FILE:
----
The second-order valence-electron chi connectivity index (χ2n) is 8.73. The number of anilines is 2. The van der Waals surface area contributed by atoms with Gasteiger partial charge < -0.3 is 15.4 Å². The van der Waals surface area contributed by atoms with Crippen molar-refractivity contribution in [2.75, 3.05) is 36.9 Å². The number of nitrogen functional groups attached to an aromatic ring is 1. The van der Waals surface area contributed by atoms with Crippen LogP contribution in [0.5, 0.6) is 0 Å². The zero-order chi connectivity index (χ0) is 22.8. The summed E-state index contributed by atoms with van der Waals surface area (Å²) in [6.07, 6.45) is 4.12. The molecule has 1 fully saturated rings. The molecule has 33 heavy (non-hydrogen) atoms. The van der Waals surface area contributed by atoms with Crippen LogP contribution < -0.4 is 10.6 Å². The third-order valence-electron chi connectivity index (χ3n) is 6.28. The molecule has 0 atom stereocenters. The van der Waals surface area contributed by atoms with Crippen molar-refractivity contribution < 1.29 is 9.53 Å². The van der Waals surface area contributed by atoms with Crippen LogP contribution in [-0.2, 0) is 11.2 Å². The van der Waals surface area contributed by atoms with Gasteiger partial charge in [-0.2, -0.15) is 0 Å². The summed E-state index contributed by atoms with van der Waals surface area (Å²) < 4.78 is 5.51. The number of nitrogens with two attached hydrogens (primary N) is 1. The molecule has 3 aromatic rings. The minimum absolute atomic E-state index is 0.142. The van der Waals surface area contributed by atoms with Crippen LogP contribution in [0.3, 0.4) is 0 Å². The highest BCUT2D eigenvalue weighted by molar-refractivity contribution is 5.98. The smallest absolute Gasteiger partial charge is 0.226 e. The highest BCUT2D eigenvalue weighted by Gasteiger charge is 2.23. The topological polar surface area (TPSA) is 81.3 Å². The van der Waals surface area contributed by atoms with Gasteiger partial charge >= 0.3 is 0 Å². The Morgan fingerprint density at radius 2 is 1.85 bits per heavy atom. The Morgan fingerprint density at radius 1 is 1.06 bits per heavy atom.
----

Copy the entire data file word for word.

The second-order valence-electron chi connectivity index (χ2n) is 8.73. The number of anilines is 2. The van der Waals surface area contributed by atoms with Gasteiger partial charge < -0.3 is 15.4 Å². The van der Waals surface area contributed by atoms with Crippen molar-refractivity contribution in [2.75, 3.05) is 36.9 Å². The number of nitrogen functional groups attached to an aromatic ring is 1. The van der Waals surface area contributed by atoms with Crippen LogP contribution in [0.5, 0.6) is 0 Å². The zero-order chi connectivity index (χ0) is 22.8. The summed E-state index contributed by atoms with van der Waals surface area (Å²) in [6.07, 6.45) is 4.12. The molecule has 1 fully saturated rings. The molecule has 33 heavy (non-hydrogen) atoms. The van der Waals surface area contributed by atoms with Crippen LogP contribution < -0.4 is 10.6 Å². The third-order valence-electron chi connectivity index (χ3n) is 6.28. The molecule has 0 atom stereocenters. The van der Waals surface area contributed by atoms with Crippen molar-refractivity contribution < 1.29 is 9.53 Å². The van der Waals surface area contributed by atoms with Crippen LogP contribution in [-0.2, 0) is 11.2 Å². The van der Waals surface area contributed by atoms with Gasteiger partial charge in [-0.2, -0.15) is 0 Å². The summed E-state index contributed by atoms with van der Waals surface area (Å²) < 4.78 is 5.51. The number of nitrogens with two attached hydrogens (primary N) is 1. The molecule has 3 aromatic rings. The minimum absolute atomic E-state index is 0.142. The van der Waals surface area contributed by atoms with Crippen LogP contribution in [0.3, 0.4) is 0 Å². The highest BCUT2D eigenvalue weighted by molar-refractivity contribution is 5.98. The smallest absolute Gasteiger partial charge is 0.226 e. The highest BCUT2D eigenvalue weighted by Gasteiger charge is 2.23. The topological polar surface area (TPSA) is 81.3 Å². The van der Waals surface area contributed by atoms with Gasteiger partial charge >= 0.3 is 0 Å². The Morgan fingerprint density at radius 2 is 1.85 bits per heavy atom. The Morgan fingerprint density at radius 1 is 1.06 bits per heavy atom.